DISTRICT OF COLUMBIA: Rep. Tulsi Gabbard (HI-02), a senior member of the House Armed Services Committee, secured an amendment to the annual national defense bill that would ensure that the U.S. Department of Defense may not prohibit the possession, use, or consumption of hemp products — in compliance with applicable Federal, State, and local law — by servicemembers. This would apply to hemp that meets the Agricultural Marketing Act of 1946 definition (amended by the Agricultural Improvement Act of 2018). The Gabbard amendment was included in the final version of the bill which passed on Tuesday, 295-125, and now goes to the Senate for consideration.
“There is great research being done around hemp, resulting in new products coming to market that are proven to help with ailments like insomnia, inflammation, chronic pain, epilepsy, Traumatic Brain Injury, Post-Traumatic Stress and more. Hemp products provide a form of treatment that serves as an alternative option for those who would rather pursue natural remedies rather than prescription drugs. This amendment passed with strong bipartisan support, ensuring our servicemembers have access to the same over-the-counter products that Americans all across the country benefit from today,” said Rep. Tulsi Gabbard.
The 2018 Farm Bill, known as the Agricultural Improvement Act, legalized hemp, defined as cannabis (Cannabis sativa L.) and derivatives of cannabis with extremely low concentrations of the psychoactive compound delta-9-tetrahydrocannabinol (THC) (no more than 0.3 percent THC on a dry weight basis). Currently, many over-the-counter products are sold that meet these parameters.
OREGON: The next OLCC Marijuana Advisory Committee Meeting will take place Thursday, July 9, 2020
Due to the outbreak of COVID-19, we are holding our meetings virtually. An audio recording of the meeting will be posted on our website.
You can listen live using your phone: 1 (872) 240-3311 Access Code: 786-241-877
State’s new adult-use cannabis industry generated more than $37 million in sales in April
ILLINOIS: The Illinois Department of Financial and Professional Regulation has announced preliminary numbers show statewide adult-use cannabis sales in April totaled $37,260,497.89. Dispensaries across the state sold 818,954 items over the 30-day period. Sales to Illinois residents totaled $29,735,650.41, while sales to out-of-state residents totaled $7,524,847.47. These figures do not include taxes collected. A portion of every cannabis sale will be reinvested in communities harmed most by the failed war on drugs.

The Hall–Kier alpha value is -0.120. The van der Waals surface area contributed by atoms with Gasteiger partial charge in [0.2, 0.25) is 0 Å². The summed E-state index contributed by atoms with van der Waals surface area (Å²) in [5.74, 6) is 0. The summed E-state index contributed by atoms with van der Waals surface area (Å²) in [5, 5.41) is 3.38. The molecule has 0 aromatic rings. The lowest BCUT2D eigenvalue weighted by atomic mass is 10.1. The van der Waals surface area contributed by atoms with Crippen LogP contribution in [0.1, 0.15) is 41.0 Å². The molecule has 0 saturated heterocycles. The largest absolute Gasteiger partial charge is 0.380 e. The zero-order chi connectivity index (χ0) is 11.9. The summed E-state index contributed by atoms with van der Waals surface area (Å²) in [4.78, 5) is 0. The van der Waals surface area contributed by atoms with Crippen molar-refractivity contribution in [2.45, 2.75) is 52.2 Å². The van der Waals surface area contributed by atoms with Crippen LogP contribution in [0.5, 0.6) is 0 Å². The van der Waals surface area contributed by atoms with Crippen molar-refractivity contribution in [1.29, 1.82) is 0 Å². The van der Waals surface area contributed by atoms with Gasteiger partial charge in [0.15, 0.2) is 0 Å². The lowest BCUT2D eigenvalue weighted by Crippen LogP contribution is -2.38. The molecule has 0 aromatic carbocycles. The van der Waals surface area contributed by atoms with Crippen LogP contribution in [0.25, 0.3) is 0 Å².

Medical and adult use cannabis dispensaries remain open as part of the essential businesses and operations named in Governor Pritzker’s executive order signed on March 20, 2020. Both sides of the cannabis industry were included to ensure the cannabis supplier industry protects medical cannabis patients during the COVID-19 pandemic. Additionally, the revenue generated by adultuse cannabis sales funds the important social justice and equity goals at the core of Illinois’ adult-use law.
“Our top priority is to ensure consumers are safe when they go to a dispensary to purchase cannabis,” said Toi Hutchinson, Senior Advisor for Cannabis Control to Gov. Pritzker. “The steps we’ve taken to increase social distancing at dispensaries are accomplishing that, while also enabling this new industry to continue to grow. As such, curbside pickup will remain an option for medical cannabis users to obtain the product they need through May 30.”
Dispensaries are permitted to sell medical cannabis outside of their limited access area on their property or on a public walkway or curb adjacent to the dispensary. Medical cannabis patients will be able to continue to utilize their designated caregiver to purchase medicine for them. However, dispensaries may not deliver medical cannabis to a patient or caregiver’s home. These rules do not apply to adult-use cannabis sales; those must still take place inside the limited access area. A complete list of the rules extended may be found here.
NEW JERSEY: The New Jersey Department of Health issued last month a permit to Justice Grown in Ewing to begin growing medical marijuana. The permit was issued after a comprehensive review including several site inspections, background checks of its corporate officers and a review of its security operations and cultivation facility.
“As our program continues to grow, the Department wants to ensure that we also continue to increase access for all patients,” Health Commissioner Judith Persichilli said. “This new permit brings the total number of operational medical marijuana cultivation sites in the state to 12.”